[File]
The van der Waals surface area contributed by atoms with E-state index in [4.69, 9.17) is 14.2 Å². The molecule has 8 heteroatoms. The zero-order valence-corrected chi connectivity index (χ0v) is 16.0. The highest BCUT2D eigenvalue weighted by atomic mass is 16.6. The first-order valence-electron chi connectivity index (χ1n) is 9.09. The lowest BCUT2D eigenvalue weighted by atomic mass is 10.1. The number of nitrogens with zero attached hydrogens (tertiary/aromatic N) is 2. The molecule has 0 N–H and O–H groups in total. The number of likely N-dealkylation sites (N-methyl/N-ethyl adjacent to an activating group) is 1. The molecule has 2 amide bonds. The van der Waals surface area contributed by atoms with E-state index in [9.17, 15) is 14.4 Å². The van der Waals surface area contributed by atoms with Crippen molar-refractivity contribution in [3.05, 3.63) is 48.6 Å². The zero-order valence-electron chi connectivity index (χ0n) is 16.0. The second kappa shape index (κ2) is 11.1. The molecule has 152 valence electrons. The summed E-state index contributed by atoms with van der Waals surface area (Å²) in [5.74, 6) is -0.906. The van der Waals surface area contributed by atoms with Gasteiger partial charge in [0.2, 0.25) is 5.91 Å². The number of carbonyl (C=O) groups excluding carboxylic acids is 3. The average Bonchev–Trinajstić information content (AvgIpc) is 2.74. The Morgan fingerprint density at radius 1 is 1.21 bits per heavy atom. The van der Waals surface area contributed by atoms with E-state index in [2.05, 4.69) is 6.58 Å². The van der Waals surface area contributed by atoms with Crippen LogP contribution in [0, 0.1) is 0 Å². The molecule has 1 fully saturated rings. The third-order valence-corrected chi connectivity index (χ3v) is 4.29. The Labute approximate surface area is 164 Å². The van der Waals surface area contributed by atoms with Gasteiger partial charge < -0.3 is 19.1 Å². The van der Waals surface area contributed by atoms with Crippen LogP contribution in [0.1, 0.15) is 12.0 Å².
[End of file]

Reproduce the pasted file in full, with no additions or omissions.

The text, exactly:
The van der Waals surface area contributed by atoms with E-state index in [4.69, 9.17) is 14.2 Å². The molecule has 8 heteroatoms. The zero-order valence-corrected chi connectivity index (χ0v) is 16.0. The highest BCUT2D eigenvalue weighted by atomic mass is 16.6. The first-order valence-electron chi connectivity index (χ1n) is 9.09. The lowest BCUT2D eigenvalue weighted by atomic mass is 10.1. The number of nitrogens with zero attached hydrogens (tertiary/aromatic N) is 2. The molecule has 0 N–H and O–H groups in total. The number of likely N-dealkylation sites (N-methyl/N-ethyl adjacent to an activating group) is 1. The molecule has 2 amide bonds. The van der Waals surface area contributed by atoms with E-state index in [9.17, 15) is 14.4 Å². The van der Waals surface area contributed by atoms with Crippen molar-refractivity contribution in [3.05, 3.63) is 48.6 Å². The zero-order valence-electron chi connectivity index (χ0n) is 16.0. The second kappa shape index (κ2) is 11.1. The molecule has 152 valence electrons. The summed E-state index contributed by atoms with van der Waals surface area (Å²) in [5.74, 6) is -0.906. The van der Waals surface area contributed by atoms with Gasteiger partial charge in [0.2, 0.25) is 5.91 Å². The number of carbonyl (C=O) groups excluding carboxylic acids is 3. The average Bonchev–Trinajstić information content (AvgIpc) is 2.74. The Morgan fingerprint density at radius 1 is 1.21 bits per heavy atom. The van der Waals surface area contributed by atoms with E-state index in [2.05, 4.69) is 6.58 Å². The van der Waals surface area contributed by atoms with Crippen LogP contribution in [0, 0.1) is 0 Å². The molecule has 1 fully saturated rings. The third-order valence-corrected chi connectivity index (χ3v) is 4.29. The Labute approximate surface area is 164 Å². The van der Waals surface area contributed by atoms with Gasteiger partial charge < -0.3 is 19.1 Å². The van der Waals surface area contributed by atoms with Crippen LogP contribution in [0.1, 0.15) is 12.0 Å².